Notes JFB Acts 28:17-20
Paul called the chief of the Jews together — Though banished from the capital by Claudius, the Jews enjoyed the full benefit of the toleration which distinguished the first period of Nero’s reign, and were at this time in considerable numbers, wealth, and influence settled at Rome. We have seen that long before this a flourishing Christian Church existed at Rome, to which Paul wrote his Epistle (see on Act_20:3), and the first members of which were probably Jewish converts and proselytes. (See on Introduction to Romans.)
yet was I delivered prisoner from Jerusalem into the hands of the Romans — the Roman authorities, Felix and Festus.

Act 28:21  "For our part," they replied, "we have not received any letters from Judaea about you, nor have any of our countrymen come here and reported or stated anything to your disadvantage.
Act 28:22  But we should be glad to hear from you what it is that you believe; for as for this sect all we know is that it is everywhere spoken against."
Act 28:23  So they arranged a day with him and came to him in considerable numbers at the house of the friends who were entertaining him. And then, with solemn earnestness, he explained to them the subject of the Kingdom of God, endeavouring from morning till evening to convince them about Jesus, both from the Law of Moses and from the Prophets.
Act 28:24  Some were convinced; others refused to believe.

Notes JFB Acts 28:23-24
there came many — “considerable numbers”
into his lodging — The word denotes one’s place of stay as a guest (Phm_1:22), not “his own hired house,” mentioned in Act_28:30. Some Christian friends - possibly Aquila and Priscilla, who had returned to Rome (Rom_16:3), would be glad to receive him, though he would soon find himself more at liberty in a house of his own.
to whom he expounded and testified the kingdom of God — opening up the great spiritual principles of that kingdom in opposition to the contracted and secular views of it entertained by the Jews.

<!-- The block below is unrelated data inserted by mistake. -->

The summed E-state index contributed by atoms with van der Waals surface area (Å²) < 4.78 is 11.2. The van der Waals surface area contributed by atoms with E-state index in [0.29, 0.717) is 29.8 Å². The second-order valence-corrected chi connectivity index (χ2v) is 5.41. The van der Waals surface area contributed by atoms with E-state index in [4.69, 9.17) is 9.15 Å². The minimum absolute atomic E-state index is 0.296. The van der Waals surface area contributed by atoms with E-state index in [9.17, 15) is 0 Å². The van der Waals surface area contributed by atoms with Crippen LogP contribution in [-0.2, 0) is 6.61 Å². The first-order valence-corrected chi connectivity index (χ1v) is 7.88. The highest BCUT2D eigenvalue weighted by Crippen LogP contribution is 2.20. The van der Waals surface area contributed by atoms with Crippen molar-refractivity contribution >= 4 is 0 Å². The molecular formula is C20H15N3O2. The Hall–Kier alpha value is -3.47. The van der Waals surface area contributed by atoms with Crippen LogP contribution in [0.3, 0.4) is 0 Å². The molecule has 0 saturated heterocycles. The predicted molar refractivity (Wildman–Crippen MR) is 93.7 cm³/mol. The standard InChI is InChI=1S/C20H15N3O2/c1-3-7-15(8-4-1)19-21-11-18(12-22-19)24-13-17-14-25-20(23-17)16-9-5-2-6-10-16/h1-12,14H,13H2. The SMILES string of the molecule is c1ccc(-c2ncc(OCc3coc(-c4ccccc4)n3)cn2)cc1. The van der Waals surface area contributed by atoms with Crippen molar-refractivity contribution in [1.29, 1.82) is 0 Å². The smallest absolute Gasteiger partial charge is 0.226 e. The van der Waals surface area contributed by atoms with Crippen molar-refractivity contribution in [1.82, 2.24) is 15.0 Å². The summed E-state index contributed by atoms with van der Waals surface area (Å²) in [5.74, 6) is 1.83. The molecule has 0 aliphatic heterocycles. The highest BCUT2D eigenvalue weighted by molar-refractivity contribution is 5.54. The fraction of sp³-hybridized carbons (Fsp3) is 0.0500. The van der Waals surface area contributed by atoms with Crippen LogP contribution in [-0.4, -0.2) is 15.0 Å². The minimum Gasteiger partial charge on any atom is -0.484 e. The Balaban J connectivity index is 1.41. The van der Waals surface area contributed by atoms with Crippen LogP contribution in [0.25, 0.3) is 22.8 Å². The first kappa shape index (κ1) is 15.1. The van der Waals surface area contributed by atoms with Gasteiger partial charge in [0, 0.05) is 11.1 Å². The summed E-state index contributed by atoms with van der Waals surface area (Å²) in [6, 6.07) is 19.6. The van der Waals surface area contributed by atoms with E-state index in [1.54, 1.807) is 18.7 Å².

persuading them concerning Jesus — as the ordained and predicted Head of that kingdom.
out of the law ... and the prophets — drawing his materials and arguments from a source mutually acknowledged.
from morning till evening — “Who would not wish to have been present?” exclaims Bengel; but virtually we are present while listening to those Epistles which he dictated from his prison at Rome, and to his other epistolary expositions of Christian truth against the Jews.

Act 28:25  Unable to agree among themselves, they at last left him, but not before Paul had spoken a parting word to them, saying, "Right well did the Holy Spirit say to your forefathers through the Prophet Isaiah:
Act 28:28  "Be fully assured, therefore, that this salvation--God's salvation--has now been sent to the Gentiles, and that they, at any rate, will give heed."
V.28 Notes The salvation of God is sent to the Gentiles, and they will hear — (See on Act_13:44-48). “This departure to the Gentiles” he had intimated to the perverse Jews at Antioch (Act_13:46), and at Corinth (Act_18:6); now at Rome: thus in Asia, Greece, and Italy” [Bengel].